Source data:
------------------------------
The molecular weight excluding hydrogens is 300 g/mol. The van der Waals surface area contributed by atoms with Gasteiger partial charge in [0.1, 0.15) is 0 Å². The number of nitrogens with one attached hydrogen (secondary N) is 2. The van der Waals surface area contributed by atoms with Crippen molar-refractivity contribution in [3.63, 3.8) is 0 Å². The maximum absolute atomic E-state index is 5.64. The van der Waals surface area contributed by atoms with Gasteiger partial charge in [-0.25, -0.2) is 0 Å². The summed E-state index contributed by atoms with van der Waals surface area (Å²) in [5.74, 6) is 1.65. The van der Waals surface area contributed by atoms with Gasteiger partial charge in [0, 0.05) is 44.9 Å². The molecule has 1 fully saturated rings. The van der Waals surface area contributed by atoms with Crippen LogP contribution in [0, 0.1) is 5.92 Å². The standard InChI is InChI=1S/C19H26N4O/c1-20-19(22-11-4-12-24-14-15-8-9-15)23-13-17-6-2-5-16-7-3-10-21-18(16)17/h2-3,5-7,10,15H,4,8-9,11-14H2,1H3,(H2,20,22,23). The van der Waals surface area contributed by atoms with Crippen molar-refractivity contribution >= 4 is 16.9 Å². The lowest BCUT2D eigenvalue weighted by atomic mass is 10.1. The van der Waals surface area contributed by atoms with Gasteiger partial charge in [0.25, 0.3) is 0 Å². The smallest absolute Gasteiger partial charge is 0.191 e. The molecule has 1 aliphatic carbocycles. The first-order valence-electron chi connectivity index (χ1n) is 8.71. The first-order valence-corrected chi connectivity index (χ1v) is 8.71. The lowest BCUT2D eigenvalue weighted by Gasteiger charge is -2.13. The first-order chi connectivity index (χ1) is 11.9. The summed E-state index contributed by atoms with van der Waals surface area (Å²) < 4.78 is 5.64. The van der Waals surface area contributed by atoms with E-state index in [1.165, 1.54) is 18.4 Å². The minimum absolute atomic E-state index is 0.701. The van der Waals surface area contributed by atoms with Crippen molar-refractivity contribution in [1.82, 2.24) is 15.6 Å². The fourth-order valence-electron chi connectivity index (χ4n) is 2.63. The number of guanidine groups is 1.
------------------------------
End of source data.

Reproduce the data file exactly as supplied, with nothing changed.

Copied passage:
The molecular weight excluding hydrogens is 300 g/mol. The van der Waals surface area contributed by atoms with Gasteiger partial charge in [0.1, 0.15) is 0 Å². The number of nitrogens with one attached hydrogen (secondary N) is 2. The van der Waals surface area contributed by atoms with Crippen molar-refractivity contribution in [3.63, 3.8) is 0 Å². The maximum absolute atomic E-state index is 5.64. The van der Waals surface area contributed by atoms with Gasteiger partial charge in [-0.25, -0.2) is 0 Å². The summed E-state index contributed by atoms with van der Waals surface area (Å²) in [5.74, 6) is 1.65. The van der Waals surface area contributed by atoms with Gasteiger partial charge in [0, 0.05) is 44.9 Å². The molecule has 1 fully saturated rings. The van der Waals surface area contributed by atoms with Crippen LogP contribution in [0, 0.1) is 5.92 Å². The standard InChI is InChI=1S/C19H26N4O/c1-20-19(22-11-4-12-24-14-15-8-9-15)23-13-17-6-2-5-16-7-3-10-21-18(16)17/h2-3,5-7,10,15H,4,8-9,11-14H2,1H3,(H2,20,22,23). The van der Waals surface area contributed by atoms with Crippen molar-refractivity contribution >= 4 is 16.9 Å². The lowest BCUT2D eigenvalue weighted by atomic mass is 10.1. The van der Waals surface area contributed by atoms with Gasteiger partial charge in [0.25, 0.3) is 0 Å². The smallest absolute Gasteiger partial charge is 0.191 e. The molecule has 1 aliphatic carbocycles. The first-order valence-electron chi connectivity index (χ1n) is 8.71. The first-order valence-corrected chi connectivity index (χ1v) is 8.71. The lowest BCUT2D eigenvalue weighted by Gasteiger charge is -2.13. The first-order chi connectivity index (χ1) is 11.9. The summed E-state index contributed by atoms with van der Waals surface area (Å²) < 4.78 is 5.64. The van der Waals surface area contributed by atoms with E-state index in [1.165, 1.54) is 18.4 Å². The minimum absolute atomic E-state index is 0.701. The van der Waals surface area contributed by atoms with Crippen molar-refractivity contribution in [1.82, 2.24) is 15.6 Å². The fourth-order valence-electron chi connectivity index (χ4n) is 2.63. The number of guanidine groups is 1.